hide explanation

Scratching the Surface
Reuters[5] is an international news agency founded in London in 1851 by Paul Julius Reuter. The agency pioneered the use of telegraphy, building up a service used today by newspapers and radio and television stations in most countries.

25a   Join // fool in backing European Union (5)

Might Jay be declaring his position on Brexit?

Nit[5] is an informal British term for a foolish person ⇒ you stupid nit!.

26a   Special Forces must cross east of enemy // states (4)

In the UK, the Special Air Service[5] (abbreviation SAS[5]) is a specialist army regiment trained in commando techniques of warfare, formed during the Second World War and used in clandestine operations, frequently against terrorists.

27a   Fur /needed if/ friend catches cold (10)

China[5] is an informal British term for a friend (or, as the Brits would say, a mate*). This usage comes from Cockney rhyming slang (show explanation ), where china is the shortened form of china plate which rhymes with 'mate'.
* In Britain, mate[5] — in addition to being a person’s husband, wife, or other sexual partner — is an informal term for a friend or companion ⇒ my best mate Steve.

Rhyming slang[5] is a type of slang that replaces words with rhyming words or phrases, typically with the rhyming element omitted. For example, butcher’s, short for butcher’s hook, means ‘look’ in Cockney rhyming slang.

hide explanation
In Britain, chill[5] can mean a feverish cold [illness] ⇒ we had better return before you catch a chill.


1d   Ship/'s/ container (6)

2d   Manager managing to absorb // the language (6)

3d   Wimp // massaged legs, rubbing oils with no end of caution (3,5,6)

After deciphering the anagram, I supposed that wimp must be a British term for an item of clothing for well-endowed women. However, I was to discover that the reality was just the opposite.

Big girl's blouse[5] is an informal British term for a weak, cowardly, or oversensitive man ⇒ no matter how a lad feels, it's just not the done thing to display his emotions—he might be accused of being a big girl's blouse.

Unfortunately, the dictionaries fail to provide any explanation of the origin of the term — which I am sure would be fascinating.

4d   Bitter, /but/ relaxed about two points (9)

5d   Crew /needing/ altitude without hydrogen (5)

The symbol for the chemical element hydrogen is H[5].

An eight[5] is an eight-oared rowing boat or its crew.

7d   Itineraries must incorporate popular // acts (8)

8d   Green is bad -- source of emotional // charge! (8)

9d   In transit, /but/ approving hotel during depression (7,7)

Hotel[5] is a code word representing the letter H, used in radio communication.

15d   Nasty accident -- /it's/ touch-and-go (3-3-3)

16d   Attempts to box contrary to expectation /will get/ testimonials (8)

17d   Risky to circumvent the Queen/'s/ court (8)

"the Queen" = ER (show explanation )

The regnal ciphers (monograms) of British monarchs are initials formed from the Latin version of their first name followed by either Rex or Regina (Latin for king or queen, respectively). Thus, the regnal cipher of Queen Elizabeth is ER[5] — from the Latin Elizabetha Regina.

hide explanation

In the UK, the Chancery[5] (or Chancery Division) denotes the Lord Chancellor’s court, a division of the High Court of Justice.

19d   Like some tyres // artist set up (6)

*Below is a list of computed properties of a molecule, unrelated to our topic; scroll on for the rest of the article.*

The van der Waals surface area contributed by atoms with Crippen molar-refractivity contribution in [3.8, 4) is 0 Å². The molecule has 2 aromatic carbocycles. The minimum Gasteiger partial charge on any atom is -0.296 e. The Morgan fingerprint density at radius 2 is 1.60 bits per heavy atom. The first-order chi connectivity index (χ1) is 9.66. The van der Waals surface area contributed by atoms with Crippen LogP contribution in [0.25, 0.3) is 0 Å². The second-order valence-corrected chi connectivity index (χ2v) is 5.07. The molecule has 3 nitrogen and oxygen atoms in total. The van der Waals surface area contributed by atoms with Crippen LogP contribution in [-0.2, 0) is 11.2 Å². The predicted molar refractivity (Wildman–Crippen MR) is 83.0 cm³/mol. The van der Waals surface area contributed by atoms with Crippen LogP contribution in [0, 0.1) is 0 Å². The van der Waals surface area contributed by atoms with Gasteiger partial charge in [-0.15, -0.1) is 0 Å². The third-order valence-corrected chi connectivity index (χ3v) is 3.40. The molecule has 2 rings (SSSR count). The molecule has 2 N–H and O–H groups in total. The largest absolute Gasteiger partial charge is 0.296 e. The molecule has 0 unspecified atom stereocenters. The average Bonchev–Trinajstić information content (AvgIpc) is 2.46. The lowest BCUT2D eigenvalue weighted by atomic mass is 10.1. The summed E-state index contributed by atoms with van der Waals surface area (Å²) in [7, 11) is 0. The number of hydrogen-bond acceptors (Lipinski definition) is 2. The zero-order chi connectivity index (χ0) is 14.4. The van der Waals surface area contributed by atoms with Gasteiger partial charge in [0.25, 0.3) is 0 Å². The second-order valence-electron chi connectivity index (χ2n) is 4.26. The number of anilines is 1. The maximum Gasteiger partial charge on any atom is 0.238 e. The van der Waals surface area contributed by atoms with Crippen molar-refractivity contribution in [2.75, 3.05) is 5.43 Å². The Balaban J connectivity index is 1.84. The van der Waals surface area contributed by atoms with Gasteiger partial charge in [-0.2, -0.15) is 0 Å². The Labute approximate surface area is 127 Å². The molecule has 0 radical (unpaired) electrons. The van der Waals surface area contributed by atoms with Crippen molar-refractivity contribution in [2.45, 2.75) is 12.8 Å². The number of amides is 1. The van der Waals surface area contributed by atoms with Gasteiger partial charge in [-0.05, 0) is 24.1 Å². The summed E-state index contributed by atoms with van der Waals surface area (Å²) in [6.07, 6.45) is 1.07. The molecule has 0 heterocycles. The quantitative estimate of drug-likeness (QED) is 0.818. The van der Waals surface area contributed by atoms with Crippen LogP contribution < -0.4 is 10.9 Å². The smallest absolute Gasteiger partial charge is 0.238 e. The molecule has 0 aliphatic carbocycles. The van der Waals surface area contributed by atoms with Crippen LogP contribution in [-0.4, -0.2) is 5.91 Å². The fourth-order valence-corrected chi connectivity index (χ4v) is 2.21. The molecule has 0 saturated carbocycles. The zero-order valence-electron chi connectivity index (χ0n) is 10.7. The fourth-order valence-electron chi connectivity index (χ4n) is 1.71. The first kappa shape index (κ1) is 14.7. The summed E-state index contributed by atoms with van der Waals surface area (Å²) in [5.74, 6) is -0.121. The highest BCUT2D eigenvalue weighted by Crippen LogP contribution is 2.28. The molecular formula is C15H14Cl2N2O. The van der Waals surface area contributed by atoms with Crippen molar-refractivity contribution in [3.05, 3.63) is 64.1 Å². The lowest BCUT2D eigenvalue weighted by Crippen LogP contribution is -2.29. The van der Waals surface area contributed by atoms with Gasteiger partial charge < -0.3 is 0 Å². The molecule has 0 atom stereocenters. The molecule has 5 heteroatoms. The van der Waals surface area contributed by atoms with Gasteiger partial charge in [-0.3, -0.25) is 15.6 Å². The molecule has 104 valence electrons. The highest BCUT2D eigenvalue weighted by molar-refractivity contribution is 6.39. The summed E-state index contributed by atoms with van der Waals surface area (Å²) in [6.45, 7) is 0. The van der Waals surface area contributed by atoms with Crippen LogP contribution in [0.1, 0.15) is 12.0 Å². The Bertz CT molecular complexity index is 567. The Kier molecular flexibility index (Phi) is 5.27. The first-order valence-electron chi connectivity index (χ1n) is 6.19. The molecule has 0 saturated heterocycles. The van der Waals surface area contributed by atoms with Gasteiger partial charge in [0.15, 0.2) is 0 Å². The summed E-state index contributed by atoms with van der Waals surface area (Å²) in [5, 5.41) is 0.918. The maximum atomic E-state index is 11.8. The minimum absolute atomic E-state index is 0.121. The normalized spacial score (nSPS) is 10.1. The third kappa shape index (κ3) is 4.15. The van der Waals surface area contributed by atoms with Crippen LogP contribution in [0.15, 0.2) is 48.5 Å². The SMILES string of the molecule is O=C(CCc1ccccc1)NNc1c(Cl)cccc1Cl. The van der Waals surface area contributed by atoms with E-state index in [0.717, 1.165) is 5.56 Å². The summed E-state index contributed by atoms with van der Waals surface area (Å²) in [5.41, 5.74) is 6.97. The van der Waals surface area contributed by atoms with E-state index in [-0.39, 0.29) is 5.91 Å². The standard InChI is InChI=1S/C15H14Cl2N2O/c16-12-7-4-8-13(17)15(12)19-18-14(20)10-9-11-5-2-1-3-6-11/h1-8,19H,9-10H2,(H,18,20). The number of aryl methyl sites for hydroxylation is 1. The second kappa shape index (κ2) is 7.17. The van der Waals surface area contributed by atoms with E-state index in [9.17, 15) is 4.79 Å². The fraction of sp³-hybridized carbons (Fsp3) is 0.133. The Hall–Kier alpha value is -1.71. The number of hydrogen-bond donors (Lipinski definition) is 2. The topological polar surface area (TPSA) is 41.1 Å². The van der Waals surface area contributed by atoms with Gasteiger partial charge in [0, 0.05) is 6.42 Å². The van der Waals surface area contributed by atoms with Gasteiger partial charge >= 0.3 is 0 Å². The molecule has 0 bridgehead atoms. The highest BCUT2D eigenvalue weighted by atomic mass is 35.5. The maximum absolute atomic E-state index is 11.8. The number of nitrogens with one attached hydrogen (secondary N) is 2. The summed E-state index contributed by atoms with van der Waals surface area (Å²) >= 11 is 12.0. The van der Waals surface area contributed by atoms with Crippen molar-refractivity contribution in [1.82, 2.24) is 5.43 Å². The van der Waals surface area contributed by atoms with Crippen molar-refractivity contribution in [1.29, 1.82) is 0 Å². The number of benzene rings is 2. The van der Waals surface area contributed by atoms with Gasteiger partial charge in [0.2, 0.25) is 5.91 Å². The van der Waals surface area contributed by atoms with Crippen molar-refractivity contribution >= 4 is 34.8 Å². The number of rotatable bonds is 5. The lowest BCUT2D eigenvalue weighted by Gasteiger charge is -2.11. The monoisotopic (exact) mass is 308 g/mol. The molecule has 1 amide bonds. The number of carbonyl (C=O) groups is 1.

Tyre[5] is the British spelling of tire, in the sense of a part of an automobile.

"artist" = RA (show explanation )

A Royal Academician (abbreviation RA[10]) is a member of the Royal Academy of Arts[5] (also Royal Academy; abbreviation also RA[10]), an institution established in London in 1768, whose purpose is to cultivate painting, sculpture, and architecture in Britain. 

hide explanation

Lay[5] is a British term meaning to set cutlery, crockery, etc. on (a table) in preparation for a meal ⇒ she laid the table for dinner.

20d   Groups /of/ fifty despatched by senior officer (6)

The word "of" is used as a link word (as explained at 12a).

In biology, a genus[10] (plural genera or genuses) is any of the taxonomic groups into which a family is divided and which contains one or more species. For example, Vulpes (foxes) is a genus of the dog family (Canidae).

22d   Estuary // English ultimately suppressed by fail rate, oddly (5)

A firth[2], especially in Scotland, is a river estuary or an inlet.

Scratching the Surface
Estuary English[5] is a British term for a type of accent identified as spreading outwards from London and containing features of both received pronunciation* and London speech ⇒ the upper-class young already talk Estuary English.
* Received pronunciation (also received standard) is the standard form of British English pronunciation, based on educated speech in southern England, widely accepted as a standard elsewhere [and definitely not what you hear on Coronation Street].
Key to Reference Sources: 

[1]   - The Chambers Dictionary, 11th Edition
[2]   - Search Chambers - (Chambers 21st Century Dictionary)
[3]   - (American Heritage Dictionary)
[4]   - (Collins English Dictionary)
[5]   - Oxford Dictionaries (Oxford Dictionary of English)
[6]   - Oxford Dictionaries (Oxford American Dictionary)
[7]   - Wikipedia
[8]   - Reverso Online Dictionary (Collins French-English Dictionary)
[9]   - Infoplease (Random House Unabridged Dictionary)
[10] - (Collins English Dictionary)
[11] - (Random House Kernerman Webster's College Dictionary)
Signing off for today — Falcon

1 comment:

  1. Some days, I just have to accept that the Briticisms have defeated me. A disappointing end to an otherwise entertaining puzzle.